The FBAS Festival of Fishkeeping returns to Hounslow Urban Farm in Middlesex on October 4-5, 2014, for a fish-packed weekend and fun for all the family.
The Festival offers a great chance to see some of the very best fish in the UK at what is the biggest event in the FBAS calendar.
There will be Japanese Koi and Discus and this year will also feature three distinct displays for Livebearers, Bettas and Killifish. These displays will be on show for the whole two days of the Festival and exhibitors will be asked if they wish to sell their exhibits at the end of the show.
The Festival Open Show to be held on the Saturday will, therefore, lack Classes N o-t, O, P, Q, R, S, T and X o-t, Ea and F, but still feature the main basic Classes and the traditional 'splits' in Characins and Cichlids.
There will the chance to see some top quality show goldfish from the Goldfish Society of Great Britain and the Nano and Society Furnished Aquarium Competitions will be featured as in previous years.
There will be some amazing Sturgeon on display in a massive show pond, plus reptiles and aquarium, pond, water gardening and reptile displays.
There will also be top speakers from the world of aquatics, along with demonstrations.
The FBAS tells us that the 2014 event will also feature a Family Pet Day, which is new to the Festival.
Sponsors are Rolf C. Hagen, Tetra, Amwell Aquatics, Aqua One and Practical Fishkeeping.
Entry costs £7.50 for adults and £6 for children and includes entry to the farm, with all its added attractions, including pony rides, a children's petting zoo, an opportunity to feed the animals, bird of prey displays, urban farm tours, a bouncy castle and children's play area.
Hounslow Urban Farm is located at Faggs Road, Feltham, Middlesex, TW14 OLZ.
Not sure whether to go? Read on...
PFK's Nathan Hill attended last year's Festival, with the then PFK editor, Jeremy Gay. This what Nathan had to say about the 2013 event, which also took place at the Urban Farm...
"Many people don’t know what to expect from such an event, and even now, having attended so many fishkeeping gigs myself, I’m still unsure of what I’ll find.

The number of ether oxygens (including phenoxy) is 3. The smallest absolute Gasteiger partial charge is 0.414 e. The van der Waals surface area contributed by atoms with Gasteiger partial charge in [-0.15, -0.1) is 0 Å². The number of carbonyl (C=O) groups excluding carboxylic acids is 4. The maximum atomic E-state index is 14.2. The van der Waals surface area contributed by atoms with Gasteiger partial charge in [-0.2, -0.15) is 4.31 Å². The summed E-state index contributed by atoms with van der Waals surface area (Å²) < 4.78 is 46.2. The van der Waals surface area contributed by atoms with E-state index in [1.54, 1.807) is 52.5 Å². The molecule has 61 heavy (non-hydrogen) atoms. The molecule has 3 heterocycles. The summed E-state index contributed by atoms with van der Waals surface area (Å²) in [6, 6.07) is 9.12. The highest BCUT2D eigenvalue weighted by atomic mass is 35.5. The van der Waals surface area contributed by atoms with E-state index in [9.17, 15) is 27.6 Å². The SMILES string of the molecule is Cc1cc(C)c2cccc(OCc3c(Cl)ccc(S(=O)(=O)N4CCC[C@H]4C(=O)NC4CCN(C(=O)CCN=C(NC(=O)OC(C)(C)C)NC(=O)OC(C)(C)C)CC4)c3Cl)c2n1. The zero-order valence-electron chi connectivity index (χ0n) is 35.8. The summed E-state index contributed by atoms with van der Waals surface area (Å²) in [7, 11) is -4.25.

"In this case, the answer was a bit of everything. Core to the event were strings of the most dedicated aquarists you’ll find in the UK, displaying what were undoubtedly some of the finest fish in the land. And I’m not talking about displaying them with the intent of selling them to the public, but with the intent of being crowned owner of the best fish in the land.
"To that end, clubs and societies were in strong attendance. The judges were unleashed upon the show tanks as the curious public were held back, and the difficult task of deciding the winners commenced.
"All that is great if you’re at the absolute top of your game, but what interest would an event like this have for the more lay aquarist who might feel alienated by the concept of fish classes, grades and trophies?
"Well, plenty is the answer. Event organiser Joe Nethersell performed something of a stroke of genius with his choice of location, as well as his relentless rallying of support for the weekend.
"If your thing is cheap trops, there’d be something for you, namely the many stands selling not just farmed fish but also small clutches of rare and unusual species bred by members of the clubs and societies in attendance. Worried about the price of rare fish? Don’t be, these were among the cheapest I’ve come across, and the quality of each and every clearly loved fish was stupendously high. Suffice to say that we were happy with the £2 pairs of wild guppies that we picked up, which bred just a couple of days later.
"Prefer Discus? Then you’d have loved the generous display of big — and I’m talking big — game-changers in attendance. We’ve all heard the speculative, almost pleading, claims that discus reach 'dinner plate size' but it’s only when you’re confronted with one of these flattened leviathans that you realise how substantial such fish can become. It stands to reason that nobody had a bad word to say about any of those Symphysodon on show.
"More of a dry goods buff? Interested in tanks, or boot fair-esque bargains? Then brace yourself. As always a selection of small, home-made breeding racks, show tanks and custom builds was available, at prices that just make you think ‘how?’ Like fishkeeping books? A veritable fishkeeping library of older tomes was available, with prices so low that we actually felt bad handing over so little for them. When you’re picking up classic works by famed authors like Dr Paul Loiselle for the equivalent of 33p, you know you’re on to a good thing.
"New and used hardware dripped from every stall, with classics like Eheim canister filters at £5 for two. If you were coming along for bargains alone, you’d have left very happy. Amwell Aquatics had a spread of newer, cutting edge equipment on sale, and between the participants of the festival, it was easy to track down anything you might need for your hobby.
"All of this is appealing to the fishkeeper of course, but what about the rest of the family? Well, Joe had that covered too. Face painters were busy performing their craft every hour of the day, decorating kids up as dolphins or seahorses and many other designs, and colouring competitions also helped to keep them occupied. Once the appeal there had died down, there was still the bouncy castle, the miniature fairground and the zoo!
"Whether your family likes fish or not, it’s only the coldest of hearts that can’t see the appeal in a range of exotic animals from Alpaca to pigs, ponies, rodents and reptiles. Not once did I see a child tugging at their parent’s arm complaining of boredom. Instead kids were just notifying which interesting thing they were going to look at next, whether that happened to be a massive snake or a tamed skunk."
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